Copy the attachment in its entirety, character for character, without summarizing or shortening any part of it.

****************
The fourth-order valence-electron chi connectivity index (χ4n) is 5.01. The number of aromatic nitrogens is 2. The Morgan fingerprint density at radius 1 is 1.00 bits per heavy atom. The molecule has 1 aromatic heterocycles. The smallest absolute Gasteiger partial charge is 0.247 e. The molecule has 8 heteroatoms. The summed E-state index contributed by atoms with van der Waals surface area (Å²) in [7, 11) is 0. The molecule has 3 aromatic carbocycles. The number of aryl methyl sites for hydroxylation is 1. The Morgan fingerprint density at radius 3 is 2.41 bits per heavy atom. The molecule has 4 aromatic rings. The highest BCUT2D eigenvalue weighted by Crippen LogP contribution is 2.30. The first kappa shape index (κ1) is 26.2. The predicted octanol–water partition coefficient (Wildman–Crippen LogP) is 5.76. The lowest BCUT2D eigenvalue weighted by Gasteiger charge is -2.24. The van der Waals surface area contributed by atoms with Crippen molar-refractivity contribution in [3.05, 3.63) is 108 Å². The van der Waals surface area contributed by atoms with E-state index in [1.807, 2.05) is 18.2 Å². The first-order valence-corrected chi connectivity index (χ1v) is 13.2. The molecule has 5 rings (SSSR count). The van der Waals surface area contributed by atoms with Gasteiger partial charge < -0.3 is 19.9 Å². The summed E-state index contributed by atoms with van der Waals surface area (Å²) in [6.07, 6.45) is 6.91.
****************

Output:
The fourth-order valence-electron chi connectivity index (χ4n) is 5.01. The number of aromatic nitrogens is 2. The Morgan fingerprint density at radius 1 is 1.00 bits per heavy atom. The molecule has 1 aromatic heterocycles. The smallest absolute Gasteiger partial charge is 0.247 e. The molecule has 8 heteroatoms. The summed E-state index contributed by atoms with van der Waals surface area (Å²) in [7, 11) is 0. The molecule has 3 aromatic carbocycles. The number of aryl methyl sites for hydroxylation is 1. The Morgan fingerprint density at radius 3 is 2.41 bits per heavy atom. The molecule has 4 aromatic rings. The highest BCUT2D eigenvalue weighted by Crippen LogP contribution is 2.30. The first kappa shape index (κ1) is 26.2. The predicted octanol–water partition coefficient (Wildman–Crippen LogP) is 5.76. The lowest BCUT2D eigenvalue weighted by Gasteiger charge is -2.24. The van der Waals surface area contributed by atoms with Crippen molar-refractivity contribution in [3.05, 3.63) is 108 Å². The van der Waals surface area contributed by atoms with E-state index in [1.807, 2.05) is 18.2 Å². The first-order valence-corrected chi connectivity index (χ1v) is 13.2. The molecule has 5 rings (SSSR count). The van der Waals surface area contributed by atoms with Gasteiger partial charge < -0.3 is 19.9 Å². The summed E-state index contributed by atoms with van der Waals surface area (Å²) in [6.07, 6.45) is 6.91.